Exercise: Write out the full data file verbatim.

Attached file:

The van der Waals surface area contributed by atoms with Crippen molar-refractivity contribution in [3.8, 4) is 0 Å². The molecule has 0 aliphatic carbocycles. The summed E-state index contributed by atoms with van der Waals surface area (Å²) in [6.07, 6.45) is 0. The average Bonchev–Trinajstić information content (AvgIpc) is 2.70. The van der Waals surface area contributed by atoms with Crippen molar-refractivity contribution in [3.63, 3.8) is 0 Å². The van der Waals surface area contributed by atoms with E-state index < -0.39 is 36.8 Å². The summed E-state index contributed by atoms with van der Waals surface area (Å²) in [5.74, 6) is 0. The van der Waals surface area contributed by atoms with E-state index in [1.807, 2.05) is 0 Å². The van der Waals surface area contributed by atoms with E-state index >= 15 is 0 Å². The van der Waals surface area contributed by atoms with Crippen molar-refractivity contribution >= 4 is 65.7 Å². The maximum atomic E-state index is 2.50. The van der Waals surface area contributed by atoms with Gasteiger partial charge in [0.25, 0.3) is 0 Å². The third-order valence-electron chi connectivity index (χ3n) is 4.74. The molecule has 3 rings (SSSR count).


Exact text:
The van der Waals surface area contributed by atoms with Crippen molar-refractivity contribution in [3.8, 4) is 0 Å². The molecule has 0 aliphatic carbocycles. The summed E-state index contributed by atoms with van der Waals surface area (Å²) in [6.07, 6.45) is 0. The average Bonchev–Trinajstić information content (AvgIpc) is 2.70. The van der Waals surface area contributed by atoms with Crippen molar-refractivity contribution in [3.63, 3.8) is 0 Å². The van der Waals surface area contributed by atoms with E-state index < -0.39 is 36.8 Å². The summed E-state index contributed by atoms with van der Waals surface area (Å²) in [5.74, 6) is 0. The van der Waals surface area contributed by atoms with E-state index in [1.807, 2.05) is 0 Å². The van der Waals surface area contributed by atoms with E-state index >= 15 is 0 Å². The van der Waals surface area contributed by atoms with Crippen molar-refractivity contribution >= 4 is 65.7 Å². The maximum atomic E-state index is 2.50. The van der Waals surface area contributed by atoms with Gasteiger partial charge in [0.25, 0.3) is 0 Å². The third-order valence-electron chi connectivity index (χ3n) is 4.74. The molecule has 3 rings (SSSR count).